writes Manuel Correa. Mickle expresses the sentiment with more brevity and equal point. None but a poet can translate a poet; and Coleridge assigns to a poet the property of explaining a poet. Let me add that none but a traveller can do justice to a traveller. And it so happens that most of my wanderings have unconsciously formed a running and realistic commentary upon "The Lusiads." I have not only visited almost every place named in the Epos of Commerce, in many I have spent months and even years. The Arch-poet of Portugal paints from the life, he has also the insight which we call introvision; he sees with exact eyes where others are purblind or blind. Only they who have personally studied the originals of his pictures can appreciate their perfect combination of fidelity and realism with Fancy and Idealism. Here it is that the traveller-translator may do good service with his specialty.
Again, like Boccaccio, Camoens reflects the Lux ex Oriente. There is a perfume of the East in everything he writes of the East: we find in his song much of its havock and all its splendour. Oriental-like, he delights in the Pathetic Fallacy; to lavish upon inanimates the attributes of animate sensation. Here again, the student of things Eastern, the "practical Orientalist," may be useful by drawing attention to points which escape the European, however learned.There are many translators of Camoens yet to come. We are an ephemeral race, each one struggling to trample down his elder brother, like the Simoniacal Popes in the Malebolge-pit. My first excuse for adding to the half-dozen translations in the field, must be my long studies, geographical and anthropological: I can at least spare future writers the pains and penalties of saddling the exactest of poets with bad ethnology and worse topography. These may be small matters, but in local colouring every touch tells.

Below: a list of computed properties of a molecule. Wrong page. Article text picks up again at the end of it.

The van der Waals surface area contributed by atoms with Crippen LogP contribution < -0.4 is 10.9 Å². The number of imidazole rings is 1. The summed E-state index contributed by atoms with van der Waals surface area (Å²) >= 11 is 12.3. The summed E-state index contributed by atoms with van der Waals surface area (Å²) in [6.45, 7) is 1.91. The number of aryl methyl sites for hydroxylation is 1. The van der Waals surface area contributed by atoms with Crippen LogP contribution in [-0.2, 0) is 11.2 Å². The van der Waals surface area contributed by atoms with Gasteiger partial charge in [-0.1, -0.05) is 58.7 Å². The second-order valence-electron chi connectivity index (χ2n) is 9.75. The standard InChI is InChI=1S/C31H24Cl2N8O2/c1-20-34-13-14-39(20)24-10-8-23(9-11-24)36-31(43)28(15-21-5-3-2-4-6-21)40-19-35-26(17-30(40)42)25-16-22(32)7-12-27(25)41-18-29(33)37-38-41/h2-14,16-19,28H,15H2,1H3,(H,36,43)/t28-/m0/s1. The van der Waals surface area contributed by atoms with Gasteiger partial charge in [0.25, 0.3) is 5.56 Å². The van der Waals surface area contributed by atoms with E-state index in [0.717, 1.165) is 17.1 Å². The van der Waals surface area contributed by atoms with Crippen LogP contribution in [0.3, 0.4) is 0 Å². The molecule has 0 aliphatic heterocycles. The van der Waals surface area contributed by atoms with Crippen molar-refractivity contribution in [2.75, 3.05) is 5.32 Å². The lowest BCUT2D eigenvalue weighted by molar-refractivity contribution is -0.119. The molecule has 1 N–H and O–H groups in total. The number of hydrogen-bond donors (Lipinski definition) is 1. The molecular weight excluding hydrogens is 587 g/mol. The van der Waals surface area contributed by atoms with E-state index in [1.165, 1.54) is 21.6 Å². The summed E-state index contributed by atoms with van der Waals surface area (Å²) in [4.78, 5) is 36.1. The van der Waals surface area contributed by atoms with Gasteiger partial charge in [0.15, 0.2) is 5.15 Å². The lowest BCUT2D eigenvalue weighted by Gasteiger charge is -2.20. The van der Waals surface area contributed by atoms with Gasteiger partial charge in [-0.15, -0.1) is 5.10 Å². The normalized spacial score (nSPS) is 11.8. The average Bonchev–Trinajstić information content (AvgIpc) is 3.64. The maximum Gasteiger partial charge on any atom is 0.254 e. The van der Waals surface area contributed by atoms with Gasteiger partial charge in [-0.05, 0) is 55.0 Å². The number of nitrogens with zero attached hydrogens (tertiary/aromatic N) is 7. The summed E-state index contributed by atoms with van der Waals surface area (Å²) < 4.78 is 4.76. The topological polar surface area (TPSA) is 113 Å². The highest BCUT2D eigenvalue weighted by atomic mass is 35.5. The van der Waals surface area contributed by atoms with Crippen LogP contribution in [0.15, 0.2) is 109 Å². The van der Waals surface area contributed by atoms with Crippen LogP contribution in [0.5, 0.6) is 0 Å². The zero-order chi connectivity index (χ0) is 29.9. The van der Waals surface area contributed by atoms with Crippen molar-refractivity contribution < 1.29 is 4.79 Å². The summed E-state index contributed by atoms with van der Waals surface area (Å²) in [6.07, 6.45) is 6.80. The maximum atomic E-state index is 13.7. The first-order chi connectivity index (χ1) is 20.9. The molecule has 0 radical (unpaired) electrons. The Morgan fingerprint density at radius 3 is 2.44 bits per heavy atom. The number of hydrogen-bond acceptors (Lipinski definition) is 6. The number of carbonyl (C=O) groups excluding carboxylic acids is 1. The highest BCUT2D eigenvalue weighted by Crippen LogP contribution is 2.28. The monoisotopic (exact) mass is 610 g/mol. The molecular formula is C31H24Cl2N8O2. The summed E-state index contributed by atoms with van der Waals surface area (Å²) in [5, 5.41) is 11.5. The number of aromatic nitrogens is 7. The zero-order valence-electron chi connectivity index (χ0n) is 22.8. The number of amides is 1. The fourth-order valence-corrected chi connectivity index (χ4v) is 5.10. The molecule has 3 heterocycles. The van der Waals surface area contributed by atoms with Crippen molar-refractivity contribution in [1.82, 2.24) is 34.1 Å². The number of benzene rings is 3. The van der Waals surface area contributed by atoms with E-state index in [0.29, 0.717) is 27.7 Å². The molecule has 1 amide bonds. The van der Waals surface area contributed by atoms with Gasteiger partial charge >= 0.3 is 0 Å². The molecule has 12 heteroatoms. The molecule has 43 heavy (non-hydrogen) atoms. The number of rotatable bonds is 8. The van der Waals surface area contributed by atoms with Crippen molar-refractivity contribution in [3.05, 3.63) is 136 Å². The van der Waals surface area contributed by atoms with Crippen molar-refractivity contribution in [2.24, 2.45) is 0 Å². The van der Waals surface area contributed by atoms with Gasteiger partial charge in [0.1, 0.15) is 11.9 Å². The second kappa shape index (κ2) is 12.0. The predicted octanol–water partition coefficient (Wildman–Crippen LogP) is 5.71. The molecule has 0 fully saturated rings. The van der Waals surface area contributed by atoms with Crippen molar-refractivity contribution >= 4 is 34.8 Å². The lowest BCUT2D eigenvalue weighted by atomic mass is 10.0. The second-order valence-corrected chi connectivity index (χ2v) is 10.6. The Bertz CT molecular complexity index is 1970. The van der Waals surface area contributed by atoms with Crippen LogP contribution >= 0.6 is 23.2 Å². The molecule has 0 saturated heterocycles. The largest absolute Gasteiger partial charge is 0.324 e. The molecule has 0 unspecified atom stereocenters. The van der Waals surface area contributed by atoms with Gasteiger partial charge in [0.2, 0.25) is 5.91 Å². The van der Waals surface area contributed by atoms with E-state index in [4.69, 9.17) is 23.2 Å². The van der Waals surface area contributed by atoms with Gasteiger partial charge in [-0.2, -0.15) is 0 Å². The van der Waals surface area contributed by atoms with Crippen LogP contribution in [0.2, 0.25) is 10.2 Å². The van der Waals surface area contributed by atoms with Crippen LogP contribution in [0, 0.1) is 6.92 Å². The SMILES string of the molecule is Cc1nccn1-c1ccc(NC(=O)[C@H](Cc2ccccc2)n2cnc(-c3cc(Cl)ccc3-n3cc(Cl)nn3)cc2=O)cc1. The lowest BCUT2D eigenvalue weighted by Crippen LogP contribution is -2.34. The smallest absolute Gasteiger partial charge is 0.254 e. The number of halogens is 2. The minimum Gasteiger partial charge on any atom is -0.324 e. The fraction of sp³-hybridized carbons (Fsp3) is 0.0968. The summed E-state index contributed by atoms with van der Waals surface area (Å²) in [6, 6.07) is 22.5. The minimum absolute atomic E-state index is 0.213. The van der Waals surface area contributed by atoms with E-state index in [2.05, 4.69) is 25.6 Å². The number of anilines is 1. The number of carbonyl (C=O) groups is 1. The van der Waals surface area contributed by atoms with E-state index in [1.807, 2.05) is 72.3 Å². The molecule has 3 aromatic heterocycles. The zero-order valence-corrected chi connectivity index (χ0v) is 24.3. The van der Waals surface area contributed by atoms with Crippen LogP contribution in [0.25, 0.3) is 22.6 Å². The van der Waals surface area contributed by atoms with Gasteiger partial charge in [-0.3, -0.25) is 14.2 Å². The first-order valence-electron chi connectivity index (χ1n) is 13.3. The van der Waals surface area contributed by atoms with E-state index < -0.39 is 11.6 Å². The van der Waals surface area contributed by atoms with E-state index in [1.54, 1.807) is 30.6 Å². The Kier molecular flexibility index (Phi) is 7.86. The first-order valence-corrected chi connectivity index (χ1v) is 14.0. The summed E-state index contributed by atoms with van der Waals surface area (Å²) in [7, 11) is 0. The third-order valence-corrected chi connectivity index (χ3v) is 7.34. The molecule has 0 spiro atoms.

My chief qualifications for the task, however, are a thorough appreciation of the Poem and a hearty admiration for the Poet whom I learned to love in proportion as I learned to know him. His Lusiads has been described as une lecture saine et fortifiante. I would say far more. The Singer's gracious and noble thoughts are reviving as the champagne-air of the mountain-top. His verse has the true heroic ring of such old ballads as:—
S'en assaut viens, devant ta lance,
En mine, en échelle, en tous lieux,
En prouesse les bons avance,
Ta dame t'en aimera mieux.
And with this love and sympathy of mine mingles not a little gratitude. During how many hopeless days and sleepless nights Camoens was my companion, my consoler, my friend;—on board raft and canoe; sailer and steamer; on the camel and the mule; under the tent and the jungle-tree; upon the fire-peak and the snow-peak; on the Prairie, the Campo, the Steppe, the Desert!
Where no conversable being can be found within a march of months; and when the hot blood of youth courses, through the brain, Ennui and Nostalgia are readily bred, while both are fatal to the Explorer's full success. And, preferring to all softer lines the hard life of Discovery-travel:—
Where things that own not man's dominion dwell,
Where foot of mortal man hath never been;—
a career which combines cultivation and education with that resistless charm, that poetry-passion of the Unknown; whose joy of mere motion lightens all sorrows and disappointments; which aids, by commune with Nature, the proper study of Mankind which enlarges the mental view as the hill-head broadens the horizon; which made Julian a saint, Khizr a prophet, and Odin a god: this Reiselust, I say, being my ruling passion, compelled me to seek a talisman against homesickness and the nervous troubles which learned men call Phrenalgia and Autophobia.